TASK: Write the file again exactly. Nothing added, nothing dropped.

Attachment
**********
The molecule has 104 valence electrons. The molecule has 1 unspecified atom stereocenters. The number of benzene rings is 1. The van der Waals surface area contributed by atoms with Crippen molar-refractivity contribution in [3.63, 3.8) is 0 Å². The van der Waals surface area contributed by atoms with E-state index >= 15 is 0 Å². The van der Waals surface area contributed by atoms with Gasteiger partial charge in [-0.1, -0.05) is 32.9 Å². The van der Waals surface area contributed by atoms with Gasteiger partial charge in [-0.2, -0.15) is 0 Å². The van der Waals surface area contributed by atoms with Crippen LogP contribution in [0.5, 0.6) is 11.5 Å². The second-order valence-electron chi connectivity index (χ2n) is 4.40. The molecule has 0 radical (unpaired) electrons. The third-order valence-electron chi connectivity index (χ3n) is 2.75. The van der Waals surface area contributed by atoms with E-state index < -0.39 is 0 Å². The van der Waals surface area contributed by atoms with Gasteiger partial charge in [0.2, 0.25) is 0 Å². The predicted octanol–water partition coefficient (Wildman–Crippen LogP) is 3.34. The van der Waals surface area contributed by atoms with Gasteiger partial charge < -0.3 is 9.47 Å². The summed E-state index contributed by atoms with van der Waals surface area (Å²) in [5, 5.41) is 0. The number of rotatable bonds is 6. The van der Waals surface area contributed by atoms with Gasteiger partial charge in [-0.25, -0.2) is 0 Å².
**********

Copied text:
The molecule has 104 valence electrons. The molecule has 1 unspecified atom stereocenters. The number of benzene rings is 1. The van der Waals surface area contributed by atoms with Crippen molar-refractivity contribution in [3.63, 3.8) is 0 Å². The van der Waals surface area contributed by atoms with E-state index >= 15 is 0 Å². The van der Waals surface area contributed by atoms with Gasteiger partial charge in [-0.1, -0.05) is 32.9 Å². The van der Waals surface area contributed by atoms with Gasteiger partial charge in [-0.2, -0.15) is 0 Å². The van der Waals surface area contributed by atoms with Crippen LogP contribution in [0.5, 0.6) is 11.5 Å². The second-order valence-electron chi connectivity index (χ2n) is 4.40. The molecule has 0 radical (unpaired) electrons. The third-order valence-electron chi connectivity index (χ3n) is 2.75. The van der Waals surface area contributed by atoms with E-state index < -0.39 is 0 Å². The van der Waals surface area contributed by atoms with Gasteiger partial charge in [0.2, 0.25) is 0 Å². The predicted octanol–water partition coefficient (Wildman–Crippen LogP) is 3.34. The van der Waals surface area contributed by atoms with Gasteiger partial charge < -0.3 is 9.47 Å². The summed E-state index contributed by atoms with van der Waals surface area (Å²) in [5, 5.41) is 0. The number of rotatable bonds is 6. The van der Waals surface area contributed by atoms with Gasteiger partial charge in [-0.25, -0.2) is 0 Å².